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Ann Pharmacother. 2000 Jan;34(1):27-31.

Renal allograft dysfunction associated with rifampin-tacrolimus interaction.

Author information

1
Department of Pharmacy, Veterans General Hospital-Taipei, Taiwan, Republic of China. youyee-chenhsu@uiowa.edu

Abstract

OBJECTIVE:

To report an interaction between tacrolimus and rifampin with subsequent adverse effects on renal allograft function.

CASE SUMMARY:

A 61-year-old Chinese man received a cadaveric renal transplant in 1991. Progressive deterioration of allograft function developed during the following six years while the patient was receiving cyclosporine and prednisolone. In January 1998, tacrolimus was substituted for cyclosporine for late biopsy-proven graft rejection, with target trough blood concentrations between 5 and 8 ng/mL. After conversion, serum creatinine fell to 2.0 mg/dL; the nadir was reached within one year. At the same time, rifampin was instituted for controlling tuberculosis and empiric fluconazole was discontinued. Twelve days later, the patient's serum creatinine concentration rose to 2.9 mg/dL and tacrolimus concentration fell to 1.5 ng/mL, along with oliguria. These findings suggested acute rejection, which was successfully reversed by steroid therapy. However, more than a tenfold increase in the tacrolimus dosage was required to maintain the same concentrations during subsequent months, accompanied by an increase in serum creatinine (from 2.0 to 2.6 mg/dL) and decrease in urine excretion. Biopsy at this time demonstrated acute rejection (Banff I), chronic allograft nephropathy (Banff II), and suspected tacrolimus nephrotoxicity. After unsuccessful methylprednisolone recycling, mycophenolate mofetil was introduced to control rejection and facilitate reduction of the tacrolimus dosage to minimize its nephrotoxicity.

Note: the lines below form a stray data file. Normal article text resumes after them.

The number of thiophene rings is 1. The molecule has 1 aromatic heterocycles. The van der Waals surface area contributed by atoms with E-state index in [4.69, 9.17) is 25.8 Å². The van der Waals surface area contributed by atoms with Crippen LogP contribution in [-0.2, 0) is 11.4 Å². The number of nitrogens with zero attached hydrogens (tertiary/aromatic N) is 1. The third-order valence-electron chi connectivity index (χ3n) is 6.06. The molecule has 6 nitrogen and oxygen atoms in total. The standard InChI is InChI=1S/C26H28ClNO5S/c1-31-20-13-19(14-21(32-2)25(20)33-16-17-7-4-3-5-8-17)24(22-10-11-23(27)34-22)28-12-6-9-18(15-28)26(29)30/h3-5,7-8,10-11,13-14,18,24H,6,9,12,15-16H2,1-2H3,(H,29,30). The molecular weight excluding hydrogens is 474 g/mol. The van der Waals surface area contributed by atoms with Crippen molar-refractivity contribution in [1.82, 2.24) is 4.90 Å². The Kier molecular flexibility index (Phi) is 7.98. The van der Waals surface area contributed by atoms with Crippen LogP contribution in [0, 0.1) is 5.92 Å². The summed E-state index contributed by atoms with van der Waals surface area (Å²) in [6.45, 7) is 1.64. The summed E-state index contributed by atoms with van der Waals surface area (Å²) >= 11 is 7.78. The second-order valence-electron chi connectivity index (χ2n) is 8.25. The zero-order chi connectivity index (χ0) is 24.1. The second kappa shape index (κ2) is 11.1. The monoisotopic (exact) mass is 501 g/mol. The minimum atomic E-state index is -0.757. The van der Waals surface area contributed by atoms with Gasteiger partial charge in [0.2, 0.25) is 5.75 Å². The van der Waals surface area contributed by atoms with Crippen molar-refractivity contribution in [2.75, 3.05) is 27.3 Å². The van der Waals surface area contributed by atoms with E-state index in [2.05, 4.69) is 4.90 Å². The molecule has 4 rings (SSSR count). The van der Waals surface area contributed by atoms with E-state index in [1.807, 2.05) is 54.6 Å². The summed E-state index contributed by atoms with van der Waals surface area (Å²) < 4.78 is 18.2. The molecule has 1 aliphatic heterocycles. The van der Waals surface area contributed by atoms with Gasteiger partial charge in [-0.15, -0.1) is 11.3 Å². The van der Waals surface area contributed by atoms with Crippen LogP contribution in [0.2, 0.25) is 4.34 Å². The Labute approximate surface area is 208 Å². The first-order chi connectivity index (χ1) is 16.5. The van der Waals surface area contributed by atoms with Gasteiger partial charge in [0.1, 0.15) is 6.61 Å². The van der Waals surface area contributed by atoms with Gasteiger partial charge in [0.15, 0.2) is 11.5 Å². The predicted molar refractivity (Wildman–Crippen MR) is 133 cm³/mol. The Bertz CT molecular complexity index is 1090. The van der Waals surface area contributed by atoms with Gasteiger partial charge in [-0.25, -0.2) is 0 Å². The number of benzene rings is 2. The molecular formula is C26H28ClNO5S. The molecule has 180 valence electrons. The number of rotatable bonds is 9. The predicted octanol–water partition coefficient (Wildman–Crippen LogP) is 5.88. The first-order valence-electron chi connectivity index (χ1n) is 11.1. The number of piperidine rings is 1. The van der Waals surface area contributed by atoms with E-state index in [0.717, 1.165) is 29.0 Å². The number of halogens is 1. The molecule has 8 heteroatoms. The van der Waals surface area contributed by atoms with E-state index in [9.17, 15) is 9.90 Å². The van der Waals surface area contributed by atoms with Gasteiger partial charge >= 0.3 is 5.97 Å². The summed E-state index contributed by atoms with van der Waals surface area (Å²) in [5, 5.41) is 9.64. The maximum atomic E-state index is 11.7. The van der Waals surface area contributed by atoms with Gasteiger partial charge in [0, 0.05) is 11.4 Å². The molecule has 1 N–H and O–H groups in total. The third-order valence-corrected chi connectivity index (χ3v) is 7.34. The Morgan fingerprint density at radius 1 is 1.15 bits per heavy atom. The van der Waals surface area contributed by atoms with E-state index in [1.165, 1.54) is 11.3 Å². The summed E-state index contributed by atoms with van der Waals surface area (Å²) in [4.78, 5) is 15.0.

CONCLUSIONS:

As a potent CYP3A4 isoenzyme inducer, rifampin coadministration caused the abrupt decrease in tacroiimus blood concentrations, leading to an approximate tenfold increase in its daily dose, which may be important to subsequent allograft dysfunctions.

PMID:
10669182
DOI:
10.1345/aph.19069
[Indexed for MEDLINE]
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